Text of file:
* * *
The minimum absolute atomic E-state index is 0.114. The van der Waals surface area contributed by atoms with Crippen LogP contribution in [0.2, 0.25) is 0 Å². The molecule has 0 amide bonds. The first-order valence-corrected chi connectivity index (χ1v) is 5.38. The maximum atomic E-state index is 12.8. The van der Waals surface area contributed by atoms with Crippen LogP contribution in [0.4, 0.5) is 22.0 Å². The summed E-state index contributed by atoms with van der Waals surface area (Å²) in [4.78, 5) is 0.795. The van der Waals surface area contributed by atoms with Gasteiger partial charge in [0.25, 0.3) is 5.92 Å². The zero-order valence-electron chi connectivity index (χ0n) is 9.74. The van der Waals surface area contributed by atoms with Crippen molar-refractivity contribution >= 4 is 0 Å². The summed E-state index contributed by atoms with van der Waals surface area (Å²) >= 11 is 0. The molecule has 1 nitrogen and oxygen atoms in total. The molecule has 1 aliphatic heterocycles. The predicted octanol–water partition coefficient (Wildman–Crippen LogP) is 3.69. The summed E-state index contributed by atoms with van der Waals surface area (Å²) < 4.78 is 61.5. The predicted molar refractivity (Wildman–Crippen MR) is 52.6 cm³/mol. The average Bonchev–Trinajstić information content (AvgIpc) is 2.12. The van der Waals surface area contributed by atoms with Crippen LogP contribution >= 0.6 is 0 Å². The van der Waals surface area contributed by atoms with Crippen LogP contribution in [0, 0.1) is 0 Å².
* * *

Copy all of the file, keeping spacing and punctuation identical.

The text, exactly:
The minimum absolute atomic E-state index is 0.114. The van der Waals surface area contributed by atoms with Crippen LogP contribution in [0.2, 0.25) is 0 Å². The molecule has 0 amide bonds. The first-order valence-corrected chi connectivity index (χ1v) is 5.38. The maximum atomic E-state index is 12.8. The van der Waals surface area contributed by atoms with Crippen LogP contribution in [0.4, 0.5) is 22.0 Å². The summed E-state index contributed by atoms with van der Waals surface area (Å²) in [4.78, 5) is 0.795. The van der Waals surface area contributed by atoms with Gasteiger partial charge in [0.25, 0.3) is 5.92 Å². The zero-order valence-electron chi connectivity index (χ0n) is 9.74. The van der Waals surface area contributed by atoms with Crippen molar-refractivity contribution >= 4 is 0 Å². The summed E-state index contributed by atoms with van der Waals surface area (Å²) >= 11 is 0. The molecule has 1 nitrogen and oxygen atoms in total. The molecule has 1 aliphatic heterocycles. The predicted octanol–water partition coefficient (Wildman–Crippen LogP) is 3.69. The summed E-state index contributed by atoms with van der Waals surface area (Å²) < 4.78 is 61.5. The predicted molar refractivity (Wildman–Crippen MR) is 52.6 cm³/mol. The average Bonchev–Trinajstić information content (AvgIpc) is 2.12. The van der Waals surface area contributed by atoms with Crippen LogP contribution >= 0.6 is 0 Å². The van der Waals surface area contributed by atoms with Crippen LogP contribution in [0, 0.1) is 0 Å².